Senior lawyers in Nigeria have pointed out that the country’s Supreme Court is currently short on justices, hence, they fear that the 60-day presidential election appeal period in the apex court would put other appeals on hold unduly.
Atiku Abubakar of the Peoples Democratic Party (PDP) and Peter Obi of the Labour Party (LP) unsuccessfully challenged the election of President Bola Ahmed Tinubu at the Presidential Election Petitions Court (PEPC).
Hence, they are expected to appeal the ruling of the PEPC’s ruling within 14 days of the ruling. Since the ruling was on September 6, they have until Wednesday, September 20, to file their appeal before the Supreme Court. This is expected to lead to unwarranted issues in the justice system of Nigeria due to a shortage of justices.
Note that the country’s constitution mandates that there should be 21 justices at the Supreme Court level but there are only eleven active justices at the apex court because several recently retired justices have not been replaced.
The Supreme Court is expected to select a panel of seven justices to hear the presidential appeal which means that only four justices will be available to hear other cases at the apex court because other justices will be busy focusing on other election petitions during the 60 days permitted under the constitution.
The four judges who will be left to focus on other pending appeals will not be enough to carry out their duties because the Supreme Court requires at least five justices to hear cases.
The Chief Justice of Nigeria (CJN), Olukayode Ariwoola, gave the justices a breakdown of the size of the work before them in November by citing that there were 6,884 cases on the court’s waiting list.
Due to the obvious challenge of the shortage of justices, the National Judicial Council (NJC) requested applications in June after announcing the existence of 10 new Supreme Court bench openings.
Eleven candidates are now going through the screening and interview procedure required to name new justices, claims a top Supreme Court official via the Nations Newspaper.
The NJC will make recommendations to the President following the screening.
“I assure you that within the next three weeks, new Justices will be unveiled for the Supreme Court”, the official told the Nations.
“The process, which commenced earlier this year, was delayed by the court’s vacation. Now that the court is resuming, coupled with the concern being expressed by many, I assure you that the process will be fast-tracked.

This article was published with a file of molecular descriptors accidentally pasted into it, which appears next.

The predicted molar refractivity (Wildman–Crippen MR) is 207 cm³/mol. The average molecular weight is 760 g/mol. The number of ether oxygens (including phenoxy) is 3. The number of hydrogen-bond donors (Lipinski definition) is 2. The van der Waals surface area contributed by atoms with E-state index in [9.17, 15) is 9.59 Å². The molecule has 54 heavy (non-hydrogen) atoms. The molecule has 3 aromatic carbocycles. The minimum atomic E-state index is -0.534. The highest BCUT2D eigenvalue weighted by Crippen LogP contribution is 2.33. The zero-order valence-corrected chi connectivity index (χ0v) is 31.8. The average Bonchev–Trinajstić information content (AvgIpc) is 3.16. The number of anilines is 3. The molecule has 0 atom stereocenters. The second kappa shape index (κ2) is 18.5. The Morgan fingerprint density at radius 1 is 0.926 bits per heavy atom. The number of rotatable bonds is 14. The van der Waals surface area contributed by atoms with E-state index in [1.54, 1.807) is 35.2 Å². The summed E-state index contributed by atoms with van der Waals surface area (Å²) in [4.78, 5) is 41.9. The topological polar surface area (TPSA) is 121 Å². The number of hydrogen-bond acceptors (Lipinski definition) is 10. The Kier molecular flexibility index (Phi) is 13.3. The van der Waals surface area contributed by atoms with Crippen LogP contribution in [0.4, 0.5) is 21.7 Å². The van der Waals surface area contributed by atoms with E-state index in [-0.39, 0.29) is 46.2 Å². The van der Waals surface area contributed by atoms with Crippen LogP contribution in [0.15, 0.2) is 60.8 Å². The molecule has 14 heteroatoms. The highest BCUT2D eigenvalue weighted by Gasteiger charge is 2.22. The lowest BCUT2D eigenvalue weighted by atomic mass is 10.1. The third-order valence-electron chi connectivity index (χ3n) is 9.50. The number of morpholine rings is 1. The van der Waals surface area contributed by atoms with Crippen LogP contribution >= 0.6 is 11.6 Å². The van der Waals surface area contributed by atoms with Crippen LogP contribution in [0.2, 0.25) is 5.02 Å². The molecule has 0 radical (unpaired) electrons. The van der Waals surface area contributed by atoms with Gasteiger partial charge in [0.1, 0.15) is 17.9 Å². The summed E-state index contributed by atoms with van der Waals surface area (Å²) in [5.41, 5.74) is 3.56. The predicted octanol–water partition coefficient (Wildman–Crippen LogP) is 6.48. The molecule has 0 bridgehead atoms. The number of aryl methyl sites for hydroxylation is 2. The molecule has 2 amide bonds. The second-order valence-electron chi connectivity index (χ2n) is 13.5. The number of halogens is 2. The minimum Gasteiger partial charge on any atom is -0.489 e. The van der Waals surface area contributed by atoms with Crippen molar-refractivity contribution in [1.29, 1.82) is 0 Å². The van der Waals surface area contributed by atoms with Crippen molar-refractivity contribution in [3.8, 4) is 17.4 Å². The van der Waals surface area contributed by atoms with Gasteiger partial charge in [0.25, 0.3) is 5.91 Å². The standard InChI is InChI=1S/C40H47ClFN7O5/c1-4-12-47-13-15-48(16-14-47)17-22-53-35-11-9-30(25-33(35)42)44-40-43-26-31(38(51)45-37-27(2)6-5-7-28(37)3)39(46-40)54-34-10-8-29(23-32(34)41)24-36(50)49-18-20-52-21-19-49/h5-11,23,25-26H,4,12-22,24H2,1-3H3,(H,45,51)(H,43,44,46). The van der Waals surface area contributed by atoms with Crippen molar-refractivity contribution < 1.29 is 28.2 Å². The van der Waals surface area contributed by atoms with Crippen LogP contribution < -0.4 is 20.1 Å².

“Everyone knows the effect the current state of affairs will have on the court’s capacity to effectively function with only 11 Justices out of the 21 allowed by the Constitution.
“I assure you that the ongoing process will be concluded within the next few weeks. The only delay could be with the President, who will be required to seek the Senate’s confirmation, and the Senate, which will be required to confirm those recommended for appointment.”
What lawyers are saying concerning the shortage of justices in the Supreme Court
Nigerian lawyers claimed that the Supreme Court’s diminishing bench could result in a judicial crisis in the country.
They warned that if seven of the available 11 judges were nominated to the presidential election appeal panel, there would only be four justices available to hear the thousands of cases currently pending at the apex court.
Hence, lawyer-activist Ebun-Olu Adegboruwa (SAN) urged the National Judicial Council (NJC) to fill the positions as soon as possible.
Adegboruwa also begged the NJC to pick candidates while taking into account, among other things, gender equity, competence, and national spread.
He said: “I think it’s important that we look at the issue of geographical spread as stated under Section 14 of the Constitution.
“Now we have six geopolitical zones in Nigeria, I believe we should look at the ones that are presently there and the ones that are not represented and ensure there is quality representation in the appointment of justices for the Supreme Court.
“So, the National Judicial Council should also look at the request of the Nigerian Bar Association and the Body of the Senior Advocates of Nigeria (BOSAN) to consider active legal practitioners who have made distinction and have reputation and integrity.”
Also, a Nigerian lawyer with the U.S. Nigeria Law Group in Washington, D.C., Emmanuel Ogebe, asserted that the Nigerian Supreme Court needs at least 21 judges to be fully staffed during an election year.
Another lawyer, Festus Ogun asserted that there aren’t enough judges to complete the two panels of the court, which could have disastrous effects.
He said, “We have 11… just 11. That means there is just one panel, and because it’s a constitutional matter, we must have not less than seven justices of the Supreme Court. That means you can’t have two panels. How are they going to do it?”